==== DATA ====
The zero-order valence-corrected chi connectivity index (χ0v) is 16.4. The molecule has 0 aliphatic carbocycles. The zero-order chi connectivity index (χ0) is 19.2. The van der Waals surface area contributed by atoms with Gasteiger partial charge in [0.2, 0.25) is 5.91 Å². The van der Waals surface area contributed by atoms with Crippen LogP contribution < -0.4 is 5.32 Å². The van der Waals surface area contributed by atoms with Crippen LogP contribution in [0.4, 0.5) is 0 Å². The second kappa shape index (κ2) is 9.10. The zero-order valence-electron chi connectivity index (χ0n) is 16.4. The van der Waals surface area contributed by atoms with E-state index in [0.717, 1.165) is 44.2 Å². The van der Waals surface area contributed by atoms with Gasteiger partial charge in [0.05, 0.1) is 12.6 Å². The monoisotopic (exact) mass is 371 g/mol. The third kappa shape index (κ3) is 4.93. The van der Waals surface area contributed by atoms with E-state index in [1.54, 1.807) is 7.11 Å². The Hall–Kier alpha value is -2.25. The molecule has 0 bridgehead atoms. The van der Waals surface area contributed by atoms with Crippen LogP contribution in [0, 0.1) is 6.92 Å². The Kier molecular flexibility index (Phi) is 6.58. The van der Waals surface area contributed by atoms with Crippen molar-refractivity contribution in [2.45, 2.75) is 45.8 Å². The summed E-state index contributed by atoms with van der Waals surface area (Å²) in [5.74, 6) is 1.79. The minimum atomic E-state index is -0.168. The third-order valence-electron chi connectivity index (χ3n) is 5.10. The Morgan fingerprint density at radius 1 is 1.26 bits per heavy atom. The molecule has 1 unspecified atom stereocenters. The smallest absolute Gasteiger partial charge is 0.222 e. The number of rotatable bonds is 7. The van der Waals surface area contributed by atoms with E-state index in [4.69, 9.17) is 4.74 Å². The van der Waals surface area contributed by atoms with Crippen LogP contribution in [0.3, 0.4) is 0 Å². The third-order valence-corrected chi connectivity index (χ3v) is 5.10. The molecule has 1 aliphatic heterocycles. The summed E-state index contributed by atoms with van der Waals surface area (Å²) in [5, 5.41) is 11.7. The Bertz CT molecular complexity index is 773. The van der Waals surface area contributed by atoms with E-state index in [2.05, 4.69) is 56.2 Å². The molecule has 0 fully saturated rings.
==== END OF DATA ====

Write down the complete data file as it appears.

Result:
The zero-order valence-corrected chi connectivity index (χ0v) is 16.4. The molecule has 0 aliphatic carbocycles. The zero-order chi connectivity index (χ0) is 19.2. The van der Waals surface area contributed by atoms with Gasteiger partial charge in [0.2, 0.25) is 5.91 Å². The van der Waals surface area contributed by atoms with Crippen LogP contribution < -0.4 is 5.32 Å². The van der Waals surface area contributed by atoms with Crippen LogP contribution in [0.4, 0.5) is 0 Å². The second kappa shape index (κ2) is 9.10. The zero-order valence-electron chi connectivity index (χ0n) is 16.4. The van der Waals surface area contributed by atoms with E-state index in [0.717, 1.165) is 44.2 Å². The van der Waals surface area contributed by atoms with Gasteiger partial charge in [0.05, 0.1) is 12.6 Å². The monoisotopic (exact) mass is 371 g/mol. The third kappa shape index (κ3) is 4.93. The van der Waals surface area contributed by atoms with E-state index in [1.54, 1.807) is 7.11 Å². The Hall–Kier alpha value is -2.25. The molecule has 0 bridgehead atoms. The van der Waals surface area contributed by atoms with Crippen LogP contribution in [0, 0.1) is 6.92 Å². The Kier molecular flexibility index (Phi) is 6.58. The van der Waals surface area contributed by atoms with Crippen molar-refractivity contribution in [2.45, 2.75) is 45.8 Å². The summed E-state index contributed by atoms with van der Waals surface area (Å²) in [5.74, 6) is 1.79. The minimum atomic E-state index is -0.168. The third-order valence-electron chi connectivity index (χ3n) is 5.10. The Morgan fingerprint density at radius 1 is 1.26 bits per heavy atom. The molecule has 1 unspecified atom stereocenters. The smallest absolute Gasteiger partial charge is 0.222 e. The number of rotatable bonds is 7. The van der Waals surface area contributed by atoms with E-state index in [4.69, 9.17) is 4.74 Å². The van der Waals surface area contributed by atoms with Crippen LogP contribution in [0.3, 0.4) is 0 Å². The third-order valence-corrected chi connectivity index (χ3v) is 5.10. The molecule has 1 aliphatic heterocycles. The summed E-state index contributed by atoms with van der Waals surface area (Å²) in [5, 5.41) is 11.7. The Bertz CT molecular complexity index is 773. The van der Waals surface area contributed by atoms with E-state index in [2.05, 4.69) is 56.2 Å². The molecule has 0 fully saturated rings.